The earthquake arrived not long after Mori had opened his bookshop. After months of setting poles, laying concrete, carving wood, and scouring markets in Kyoto and elsewhere for second-hand books, Mori had run his shop for only a short while before the ground shook just enough to bring everything inside crashing down.
“Actually, I haven’t been well recently,” he says as we walk through the shop’s front door. Debris is piled high to the left while a few remaining shelves on the opposite wall valiantly display their paperback wares. It will take another half-year to open again.
The shop backs onto Lake Tōgō in the small town of Matsuzaki in Western Japan. Locals stroll slowly by, stopping to chat along the way as a flowing stream of hot spring water plays gently in the background. Matsuzaki exudes a soothing atmosphere where community is face-to-face, tender, accepting, paramount.
I visited Mori Tetsuya two months ago as part of my personal project, Ways of Living. I began writing the series about three years ago as an extension of my editorial business and travels. Having grown up as most of us do, surrounded by ways of life that are variations on a similar theme, I find myself drawn to experiences that let me explore the interstices of humanity. Over these years of exploration, I have slowly come to realize that I feel disingenuous putting my own opinions and arguments on the page — in all honesty even writing this article has been a challenge. Rather than throwing my individual stake in the ground, I prefer the mosaic of extraordinary wisdom found in the ordinary lives of others.
Through Ways of Living, I aim to show the diversity of approaches to life, born of necessity or choice. More than a snapshot, each story aims to share the set-up of each person’s life in the hopes of inspiring others to live in a way that is authentic to their individuality, should they have the luxury to do so.
Matsuzaki is both a community of choice and necessity. Many people are local elderly born and raised in the town, others like me are transient visitors, and a key handful have moved with long-term or permanent intentions to bring life to a place away from the hustle of Japan’s large metropolises. Mori and the others have each overcome personal constraints to prioritise community and a purpose-driven life.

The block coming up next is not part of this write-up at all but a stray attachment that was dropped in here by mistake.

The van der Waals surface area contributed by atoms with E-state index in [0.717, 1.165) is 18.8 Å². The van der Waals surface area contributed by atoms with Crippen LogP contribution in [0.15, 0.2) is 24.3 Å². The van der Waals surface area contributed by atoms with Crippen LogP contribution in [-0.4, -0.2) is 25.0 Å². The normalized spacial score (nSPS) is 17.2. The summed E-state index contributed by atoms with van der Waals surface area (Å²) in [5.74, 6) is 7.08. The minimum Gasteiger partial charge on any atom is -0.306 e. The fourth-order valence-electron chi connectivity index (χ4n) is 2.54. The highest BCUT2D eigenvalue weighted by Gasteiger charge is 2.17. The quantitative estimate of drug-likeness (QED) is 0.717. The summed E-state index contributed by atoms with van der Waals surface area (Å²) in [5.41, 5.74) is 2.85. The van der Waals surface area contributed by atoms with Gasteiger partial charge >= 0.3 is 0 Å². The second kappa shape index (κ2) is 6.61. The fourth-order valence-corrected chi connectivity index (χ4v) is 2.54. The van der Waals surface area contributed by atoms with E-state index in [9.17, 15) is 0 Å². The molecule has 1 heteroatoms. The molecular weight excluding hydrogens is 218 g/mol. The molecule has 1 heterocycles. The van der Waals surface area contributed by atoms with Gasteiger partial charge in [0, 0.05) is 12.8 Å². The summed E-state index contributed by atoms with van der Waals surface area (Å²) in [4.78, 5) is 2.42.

Ways of Living is my lifeline for intentional exploration — for meeting new people and having my mind stretched by their stories. The stories of a Muslim man who survived years in a labor camp during Mao Zedong’s rule and now spends his days living alone teaching himself to paint, swim, and write English at an astounding level of fluency; of a French woman in Marseille determined to run her own business independent of her husband’s professional success now that her children are grown and gone; of an Omani family striving for collective and individual definitions of “success” in Muscat and Nizwa.
Perhaps most importantly, I try my best to avoid writing articles that proclaim we should live one way or another. The exploration process behind each Ways of Living story can sometimes birth painful self-reflection and threaten the norms and people in the communities where I grew up, but I believe in the idea that there is no “one right answer” to the formula of life. The beauty lies in the understated resolve of each individual to stretch the boundaries of possibility when no one else is looking. It is to each of these individuals, and those who read their stories, that Ways of Living is indebted.
Faaria Volinski ’09 is the founder and editorial lead of InkMo Editorial, a company that writes, edits and translates for clients around the world. She started Ways of Living three years ago as a personal blog; today it features stories from individuals across 13 countries and is being developed into a series of mini-books, or zines. Based in London, England, she sings in the Hampstead Chamber Choir and long-distance treks in her free time.